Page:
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Today's News

  • Why do cats wag their tails?

    Cats are some of the most complex, curious and compassionate critters I know. Deciphering cat behavior is far more complicated and challenging than most other animals. Too often, we mistakenly apply canine experiences to explain why a feline acts a certain way. That doesn’t work. Cats are not small dogs. A good example is understanding why a cat wags its tail. For dogs, it’s a clear signal of happiness, excitement, or maybe a little nervousness. For cats, it’s an entirely different story.

  • I’m only one person; what can I do???

    Edward Everett Hale is quoted as saying: “I am only one, but I am one. I cannot do everything, but I can do something. And I will not let what I cannot do interfere with what I can do.” His statement got me thinking. Too often I hear folks remarking about their singular inability to do anything about situations, both local and global. “I can’t” is the byword. It is their explanation and rationale. It is also a justification to be excused from participation and responsibility.

  • Running on empty? Find out what drains your energy

     By Linda Arnold

    While there’s a lot of focus on our national energy policies, most of us are experiencing an energy crisis much closer to home. Just take a look in the mirror. 

    As a society, we’re stretched thin, stressed-out and drained. Stress is a top factor in many of our medical visits, and it’s reaching epidemic levels.

  • What is this mystery plant?

    By John Nelson

    Let’s take a look at an aquatic plant. This one is actually a minuscule fern specialized for floating, and it has tiny roots hanging into the water. The branches bear scale-like leaves. As with other ferns, no flowers or seeds are produced; the plants reproduce by spores.

    Our plant is a native species, occurring mostly in the coastal plain counties of the Southeast, and it may be found widely in eastern North America. It’s an annual, which means that the plants last only one season.

  • All-purpose vinegar is not just for cooking

     

    I’ve read that vinegar was accidentally discovered more than 10,000 years ago when someone, after a batch of wine had gone bad, wondered what could be done with the sour wine. Today, vinegar probably has more uses than any other product I can recall.

    The name is from the French “vinaigre,” which literally means sour wine.

     

  • North Brunswick football photos
  • Trojans open season with runaway victory

    SHALLOTTE — The West Brunswick Trojans beat the Socastee (S.C.) Braves 43-28 in a season-opening football game played over two evenings.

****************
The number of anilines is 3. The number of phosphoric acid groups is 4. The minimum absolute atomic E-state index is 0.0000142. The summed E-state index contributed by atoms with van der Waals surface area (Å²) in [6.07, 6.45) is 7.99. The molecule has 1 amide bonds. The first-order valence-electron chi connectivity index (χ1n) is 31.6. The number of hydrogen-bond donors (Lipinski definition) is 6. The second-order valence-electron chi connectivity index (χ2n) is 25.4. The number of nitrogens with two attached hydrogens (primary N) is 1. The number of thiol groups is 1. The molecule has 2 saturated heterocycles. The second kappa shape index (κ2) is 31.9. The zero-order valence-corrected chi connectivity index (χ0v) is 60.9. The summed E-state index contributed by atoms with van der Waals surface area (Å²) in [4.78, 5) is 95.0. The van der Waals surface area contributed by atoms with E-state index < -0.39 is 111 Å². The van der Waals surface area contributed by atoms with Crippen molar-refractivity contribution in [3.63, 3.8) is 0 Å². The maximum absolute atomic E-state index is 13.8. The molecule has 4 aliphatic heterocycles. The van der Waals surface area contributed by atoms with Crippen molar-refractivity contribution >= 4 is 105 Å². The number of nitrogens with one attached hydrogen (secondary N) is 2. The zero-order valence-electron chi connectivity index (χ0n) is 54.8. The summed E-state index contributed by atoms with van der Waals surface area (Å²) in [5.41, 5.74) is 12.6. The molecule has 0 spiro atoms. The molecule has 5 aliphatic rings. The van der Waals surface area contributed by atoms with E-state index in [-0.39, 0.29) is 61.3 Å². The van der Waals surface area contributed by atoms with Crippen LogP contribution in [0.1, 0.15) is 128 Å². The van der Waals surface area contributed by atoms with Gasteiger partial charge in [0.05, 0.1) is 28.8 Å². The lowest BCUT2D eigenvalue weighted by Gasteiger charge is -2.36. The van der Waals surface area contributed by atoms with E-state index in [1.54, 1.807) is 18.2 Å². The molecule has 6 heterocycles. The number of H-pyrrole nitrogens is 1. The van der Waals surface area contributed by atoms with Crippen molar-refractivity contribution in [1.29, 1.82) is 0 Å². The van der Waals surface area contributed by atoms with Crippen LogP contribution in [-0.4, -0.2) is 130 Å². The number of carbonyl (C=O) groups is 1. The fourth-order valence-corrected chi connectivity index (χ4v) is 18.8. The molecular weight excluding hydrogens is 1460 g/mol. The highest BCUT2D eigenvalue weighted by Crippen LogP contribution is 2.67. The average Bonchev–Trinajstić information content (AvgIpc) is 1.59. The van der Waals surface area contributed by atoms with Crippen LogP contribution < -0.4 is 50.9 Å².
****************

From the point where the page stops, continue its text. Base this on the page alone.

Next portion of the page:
West led Socastee 19-6 with 3 minutes, 8 seconds left in the first half of the game Friday, Aug. 19. That’s when the game was suspended because of lightning. For West, Anthony McCray scored on an approximate 60-yard run, Tariq Thomas scored on a 40-yard run and Maliek King scored on a 7-yard run. Brandon Wehrly kicked an extra point.

  • West Brunswick football photos

    West Brunswick leads Socastee (S.C.) 19-6 with 3 minutes, 8 seconds left in the first half of a season-opening football game.
    Because of lightning, the game was suspended until 6 p.m. Saturday. Admission to game will be free.
    For West, Anthony McCray scored on an approximate 60-yard run, Tariq Thomas scored on a 40-yard run and Maliek King scored on a 7-yard run.
    Brandon Wehrly kicked an extra point.

  • North Brunswick beats East Columbus 8-0

    LELAND — North Brunswick beat East Columbus 8-0 in a non-conference boys’ soccer game Thursday, Aug 18.

    North scored four goals in the first half. Senior Raunel Dominguez took a pass and scored 3 minutes, 15 seconds into the game.

    About eight minutes later, senior Jose Scope scored off a rebound.

    The score went to 3-0 when senior Robert Fairbanks tapped the ball past the goalkeeper.

    Senior Shawn Hargett scored the final goal of the half with 1:45 left when the East Columbus defense never challenged his run to the goal.

  • Shallotte police arrest woman on drug charges

     

    A Myrtle Beach, S.C., woman is accused of fraudulently acquiring oxycodone pills from a Shallotte drug store.

    Holly Leann Gladish, 31, of Gordon Street was arrested Aug. 9 and charged with two counts of trafficking in opium or heroin, possession with the intent to manufacture, sell or deliver a schedule II controlled substance, obtaining a controlled substance by fraud or forgery and uttering a forged instrument.